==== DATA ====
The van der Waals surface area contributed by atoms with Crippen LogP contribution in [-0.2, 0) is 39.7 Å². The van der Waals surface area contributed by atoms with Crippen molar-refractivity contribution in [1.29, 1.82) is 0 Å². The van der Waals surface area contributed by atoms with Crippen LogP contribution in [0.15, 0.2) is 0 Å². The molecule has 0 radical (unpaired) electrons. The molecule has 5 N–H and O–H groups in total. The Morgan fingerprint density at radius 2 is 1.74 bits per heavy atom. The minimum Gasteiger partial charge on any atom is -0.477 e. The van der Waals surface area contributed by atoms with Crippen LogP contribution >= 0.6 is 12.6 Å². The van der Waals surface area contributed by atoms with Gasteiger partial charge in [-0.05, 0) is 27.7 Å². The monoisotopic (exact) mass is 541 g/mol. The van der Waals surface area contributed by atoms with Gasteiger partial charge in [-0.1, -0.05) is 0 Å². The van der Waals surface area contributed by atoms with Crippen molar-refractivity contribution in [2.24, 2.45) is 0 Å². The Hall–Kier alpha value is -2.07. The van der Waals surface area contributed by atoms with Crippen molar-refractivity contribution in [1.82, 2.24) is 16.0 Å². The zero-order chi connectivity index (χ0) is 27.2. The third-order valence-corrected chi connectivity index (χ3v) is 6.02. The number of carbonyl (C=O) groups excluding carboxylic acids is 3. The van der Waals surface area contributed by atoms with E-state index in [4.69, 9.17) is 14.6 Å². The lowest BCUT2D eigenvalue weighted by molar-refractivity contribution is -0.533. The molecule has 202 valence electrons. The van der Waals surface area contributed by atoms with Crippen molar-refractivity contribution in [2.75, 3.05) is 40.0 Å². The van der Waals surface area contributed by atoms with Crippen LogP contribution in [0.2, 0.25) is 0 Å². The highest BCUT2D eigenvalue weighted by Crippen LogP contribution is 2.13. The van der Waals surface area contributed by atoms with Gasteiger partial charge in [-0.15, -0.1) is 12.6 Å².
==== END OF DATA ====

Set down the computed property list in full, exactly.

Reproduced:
The van der Waals surface area contributed by atoms with Crippen LogP contribution in [-0.2, 0) is 39.7 Å². The van der Waals surface area contributed by atoms with Crippen molar-refractivity contribution in [1.29, 1.82) is 0 Å². The van der Waals surface area contributed by atoms with Crippen LogP contribution in [0.15, 0.2) is 0 Å². The molecule has 0 radical (unpaired) electrons. The molecule has 5 N–H and O–H groups in total. The Morgan fingerprint density at radius 2 is 1.74 bits per heavy atom. The minimum Gasteiger partial charge on any atom is -0.477 e. The van der Waals surface area contributed by atoms with Crippen LogP contribution >= 0.6 is 12.6 Å². The van der Waals surface area contributed by atoms with Gasteiger partial charge in [-0.05, 0) is 27.7 Å². The monoisotopic (exact) mass is 541 g/mol. The van der Waals surface area contributed by atoms with Gasteiger partial charge in [-0.1, -0.05) is 0 Å². The van der Waals surface area contributed by atoms with Crippen molar-refractivity contribution in [2.24, 2.45) is 0 Å². The Hall–Kier alpha value is -2.07. The van der Waals surface area contributed by atoms with Crippen molar-refractivity contribution in [1.82, 2.24) is 16.0 Å². The zero-order chi connectivity index (χ0) is 27.2. The third-order valence-corrected chi connectivity index (χ3v) is 6.02. The number of carbonyl (C=O) groups excluding carboxylic acids is 3. The van der Waals surface area contributed by atoms with E-state index in [4.69, 9.17) is 14.6 Å². The lowest BCUT2D eigenvalue weighted by molar-refractivity contribution is -0.533. The molecule has 202 valence electrons. The van der Waals surface area contributed by atoms with Crippen molar-refractivity contribution in [2.75, 3.05) is 40.0 Å². The van der Waals surface area contributed by atoms with Crippen LogP contribution in [0.2, 0.25) is 0 Å². The highest BCUT2D eigenvalue weighted by Crippen LogP contribution is 2.13. The van der Waals surface area contributed by atoms with Gasteiger partial charge in [-0.15, -0.1) is 12.6 Å².